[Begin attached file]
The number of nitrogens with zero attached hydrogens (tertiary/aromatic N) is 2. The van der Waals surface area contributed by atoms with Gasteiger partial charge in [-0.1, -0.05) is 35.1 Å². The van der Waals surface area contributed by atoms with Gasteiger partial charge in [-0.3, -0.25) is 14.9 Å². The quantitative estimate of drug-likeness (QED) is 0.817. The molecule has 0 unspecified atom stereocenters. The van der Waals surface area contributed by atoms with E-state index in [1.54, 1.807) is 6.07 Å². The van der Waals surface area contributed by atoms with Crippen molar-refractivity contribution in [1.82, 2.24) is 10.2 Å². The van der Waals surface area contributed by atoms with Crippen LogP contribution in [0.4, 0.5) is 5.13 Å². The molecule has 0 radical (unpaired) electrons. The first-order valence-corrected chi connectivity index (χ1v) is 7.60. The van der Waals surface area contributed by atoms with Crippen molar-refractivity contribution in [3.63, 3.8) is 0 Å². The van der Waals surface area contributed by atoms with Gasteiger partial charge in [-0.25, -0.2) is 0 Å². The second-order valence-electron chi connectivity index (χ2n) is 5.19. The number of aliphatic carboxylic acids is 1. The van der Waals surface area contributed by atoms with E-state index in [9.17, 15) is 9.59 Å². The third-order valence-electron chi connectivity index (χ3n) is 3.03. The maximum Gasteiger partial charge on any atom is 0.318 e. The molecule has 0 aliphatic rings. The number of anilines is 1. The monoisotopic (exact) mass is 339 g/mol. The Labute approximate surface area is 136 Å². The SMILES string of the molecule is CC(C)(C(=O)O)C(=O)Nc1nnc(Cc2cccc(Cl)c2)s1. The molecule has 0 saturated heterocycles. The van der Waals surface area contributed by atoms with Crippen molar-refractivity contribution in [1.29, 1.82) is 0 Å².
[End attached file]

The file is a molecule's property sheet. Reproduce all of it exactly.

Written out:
The number of nitrogens with zero attached hydrogens (tertiary/aromatic N) is 2. The van der Waals surface area contributed by atoms with Gasteiger partial charge in [-0.1, -0.05) is 35.1 Å². The van der Waals surface area contributed by atoms with Gasteiger partial charge in [-0.3, -0.25) is 14.9 Å². The quantitative estimate of drug-likeness (QED) is 0.817. The molecule has 0 unspecified atom stereocenters. The van der Waals surface area contributed by atoms with E-state index in [1.54, 1.807) is 6.07 Å². The van der Waals surface area contributed by atoms with Crippen molar-refractivity contribution in [1.82, 2.24) is 10.2 Å². The van der Waals surface area contributed by atoms with Crippen LogP contribution in [0.4, 0.5) is 5.13 Å². The molecule has 0 radical (unpaired) electrons. The first-order valence-corrected chi connectivity index (χ1v) is 7.60. The van der Waals surface area contributed by atoms with Crippen molar-refractivity contribution in [3.63, 3.8) is 0 Å². The van der Waals surface area contributed by atoms with Gasteiger partial charge in [-0.25, -0.2) is 0 Å². The second-order valence-electron chi connectivity index (χ2n) is 5.19. The number of aliphatic carboxylic acids is 1. The van der Waals surface area contributed by atoms with E-state index in [9.17, 15) is 9.59 Å². The third-order valence-electron chi connectivity index (χ3n) is 3.03. The maximum Gasteiger partial charge on any atom is 0.318 e. The molecule has 0 aliphatic rings. The number of anilines is 1. The monoisotopic (exact) mass is 339 g/mol. The Labute approximate surface area is 136 Å². The SMILES string of the molecule is CC(C)(C(=O)O)C(=O)Nc1nnc(Cc2cccc(Cl)c2)s1. The molecule has 0 saturated heterocycles. The van der Waals surface area contributed by atoms with Crippen molar-refractivity contribution in [1.29, 1.82) is 0 Å².